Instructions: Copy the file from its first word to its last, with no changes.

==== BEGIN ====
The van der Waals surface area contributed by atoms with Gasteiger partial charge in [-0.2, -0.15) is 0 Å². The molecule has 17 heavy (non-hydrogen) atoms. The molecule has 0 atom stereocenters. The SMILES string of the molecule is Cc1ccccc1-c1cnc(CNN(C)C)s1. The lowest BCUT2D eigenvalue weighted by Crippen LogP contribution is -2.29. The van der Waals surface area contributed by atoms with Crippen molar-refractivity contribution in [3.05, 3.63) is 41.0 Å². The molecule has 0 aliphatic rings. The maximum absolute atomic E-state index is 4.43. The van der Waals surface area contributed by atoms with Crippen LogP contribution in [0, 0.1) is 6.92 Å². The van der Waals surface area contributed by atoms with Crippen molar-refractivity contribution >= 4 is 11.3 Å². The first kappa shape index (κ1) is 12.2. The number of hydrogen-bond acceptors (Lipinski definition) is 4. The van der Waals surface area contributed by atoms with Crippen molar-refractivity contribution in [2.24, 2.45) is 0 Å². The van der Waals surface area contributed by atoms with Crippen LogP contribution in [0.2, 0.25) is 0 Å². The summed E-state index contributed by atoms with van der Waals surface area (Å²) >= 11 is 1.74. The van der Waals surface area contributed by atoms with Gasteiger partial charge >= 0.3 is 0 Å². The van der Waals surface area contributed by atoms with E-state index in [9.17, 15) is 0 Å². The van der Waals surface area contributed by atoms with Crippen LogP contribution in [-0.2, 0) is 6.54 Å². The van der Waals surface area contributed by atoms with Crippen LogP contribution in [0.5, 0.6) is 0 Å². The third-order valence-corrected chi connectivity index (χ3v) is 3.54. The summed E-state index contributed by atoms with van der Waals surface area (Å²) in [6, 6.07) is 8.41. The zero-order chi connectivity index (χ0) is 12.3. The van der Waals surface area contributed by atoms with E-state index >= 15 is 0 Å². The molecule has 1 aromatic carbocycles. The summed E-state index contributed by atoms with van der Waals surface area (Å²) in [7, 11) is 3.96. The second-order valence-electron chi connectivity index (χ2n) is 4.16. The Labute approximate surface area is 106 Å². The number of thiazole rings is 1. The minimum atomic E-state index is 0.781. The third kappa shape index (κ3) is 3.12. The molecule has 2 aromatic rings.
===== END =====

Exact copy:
The van der Waals surface area contributed by atoms with Gasteiger partial charge in [-0.2, -0.15) is 0 Å². The molecule has 17 heavy (non-hydrogen) atoms. The molecule has 0 atom stereocenters. The SMILES string of the molecule is Cc1ccccc1-c1cnc(CNN(C)C)s1. The lowest BCUT2D eigenvalue weighted by Crippen LogP contribution is -2.29. The van der Waals surface area contributed by atoms with Crippen molar-refractivity contribution in [3.05, 3.63) is 41.0 Å². The molecule has 0 aliphatic rings. The maximum absolute atomic E-state index is 4.43. The van der Waals surface area contributed by atoms with Crippen LogP contribution in [0, 0.1) is 6.92 Å². The van der Waals surface area contributed by atoms with Crippen molar-refractivity contribution >= 4 is 11.3 Å². The first kappa shape index (κ1) is 12.2. The number of hydrogen-bond acceptors (Lipinski definition) is 4. The van der Waals surface area contributed by atoms with Crippen molar-refractivity contribution in [2.24, 2.45) is 0 Å². The van der Waals surface area contributed by atoms with Crippen LogP contribution in [0.2, 0.25) is 0 Å². The summed E-state index contributed by atoms with van der Waals surface area (Å²) >= 11 is 1.74. The van der Waals surface area contributed by atoms with Gasteiger partial charge >= 0.3 is 0 Å². The van der Waals surface area contributed by atoms with E-state index in [9.17, 15) is 0 Å². The van der Waals surface area contributed by atoms with Crippen LogP contribution in [-0.2, 0) is 6.54 Å². The van der Waals surface area contributed by atoms with Crippen LogP contribution in [0.5, 0.6) is 0 Å². The third-order valence-corrected chi connectivity index (χ3v) is 3.54. The summed E-state index contributed by atoms with van der Waals surface area (Å²) in [6, 6.07) is 8.41. The zero-order chi connectivity index (χ0) is 12.3. The van der Waals surface area contributed by atoms with E-state index >= 15 is 0 Å². The molecule has 1 aromatic carbocycles. The summed E-state index contributed by atoms with van der Waals surface area (Å²) in [7, 11) is 3.96. The second-order valence-electron chi connectivity index (χ2n) is 4.16. The Labute approximate surface area is 106 Å². The number of thiazole rings is 1. The minimum atomic E-state index is 0.781. The third kappa shape index (κ3) is 3.12. The molecule has 2 aromatic rings.